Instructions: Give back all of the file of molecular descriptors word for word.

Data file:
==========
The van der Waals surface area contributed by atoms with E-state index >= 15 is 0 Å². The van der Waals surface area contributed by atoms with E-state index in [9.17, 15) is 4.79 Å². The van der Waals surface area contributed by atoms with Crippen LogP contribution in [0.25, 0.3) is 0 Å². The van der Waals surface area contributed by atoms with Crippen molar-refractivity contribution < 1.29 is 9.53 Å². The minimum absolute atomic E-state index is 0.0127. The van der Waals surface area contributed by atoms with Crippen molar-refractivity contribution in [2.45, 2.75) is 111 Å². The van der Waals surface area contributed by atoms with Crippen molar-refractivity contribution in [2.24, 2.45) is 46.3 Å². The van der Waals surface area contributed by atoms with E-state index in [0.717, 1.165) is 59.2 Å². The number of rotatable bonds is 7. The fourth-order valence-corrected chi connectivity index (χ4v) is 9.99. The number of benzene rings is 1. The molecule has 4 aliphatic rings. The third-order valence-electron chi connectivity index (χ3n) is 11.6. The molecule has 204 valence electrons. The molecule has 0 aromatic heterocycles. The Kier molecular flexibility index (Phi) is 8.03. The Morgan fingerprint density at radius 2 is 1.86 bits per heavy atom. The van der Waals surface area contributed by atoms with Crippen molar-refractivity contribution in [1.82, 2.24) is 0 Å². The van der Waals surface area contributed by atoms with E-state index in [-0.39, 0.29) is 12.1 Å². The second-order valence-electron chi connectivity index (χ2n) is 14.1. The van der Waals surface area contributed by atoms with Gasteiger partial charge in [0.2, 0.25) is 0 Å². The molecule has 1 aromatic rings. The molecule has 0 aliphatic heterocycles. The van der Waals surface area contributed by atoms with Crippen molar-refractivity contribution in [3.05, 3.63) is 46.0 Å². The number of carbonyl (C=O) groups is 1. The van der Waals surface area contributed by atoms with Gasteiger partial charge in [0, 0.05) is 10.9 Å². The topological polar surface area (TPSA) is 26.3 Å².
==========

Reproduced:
The van der Waals surface area contributed by atoms with E-state index >= 15 is 0 Å². The van der Waals surface area contributed by atoms with E-state index in [9.17, 15) is 4.79 Å². The van der Waals surface area contributed by atoms with Crippen LogP contribution in [0.25, 0.3) is 0 Å². The van der Waals surface area contributed by atoms with Crippen molar-refractivity contribution < 1.29 is 9.53 Å². The minimum absolute atomic E-state index is 0.0127. The van der Waals surface area contributed by atoms with Crippen molar-refractivity contribution in [2.45, 2.75) is 111 Å². The van der Waals surface area contributed by atoms with Crippen molar-refractivity contribution in [2.24, 2.45) is 46.3 Å². The van der Waals surface area contributed by atoms with E-state index in [0.717, 1.165) is 59.2 Å². The number of rotatable bonds is 7. The fourth-order valence-corrected chi connectivity index (χ4v) is 9.99. The number of benzene rings is 1. The molecule has 4 aliphatic rings. The third-order valence-electron chi connectivity index (χ3n) is 11.6. The molecule has 204 valence electrons. The molecule has 0 aromatic heterocycles. The Kier molecular flexibility index (Phi) is 8.03. The Morgan fingerprint density at radius 2 is 1.86 bits per heavy atom. The van der Waals surface area contributed by atoms with Crippen molar-refractivity contribution in [1.82, 2.24) is 0 Å². The van der Waals surface area contributed by atoms with E-state index in [-0.39, 0.29) is 12.1 Å². The second-order valence-electron chi connectivity index (χ2n) is 14.1. The van der Waals surface area contributed by atoms with Gasteiger partial charge in [0.2, 0.25) is 0 Å². The molecule has 1 aromatic rings. The molecule has 0 aliphatic heterocycles. The van der Waals surface area contributed by atoms with Crippen molar-refractivity contribution in [3.05, 3.63) is 46.0 Å². The number of carbonyl (C=O) groups is 1. The van der Waals surface area contributed by atoms with Gasteiger partial charge in [0, 0.05) is 10.9 Å². The topological polar surface area (TPSA) is 26.3 Å².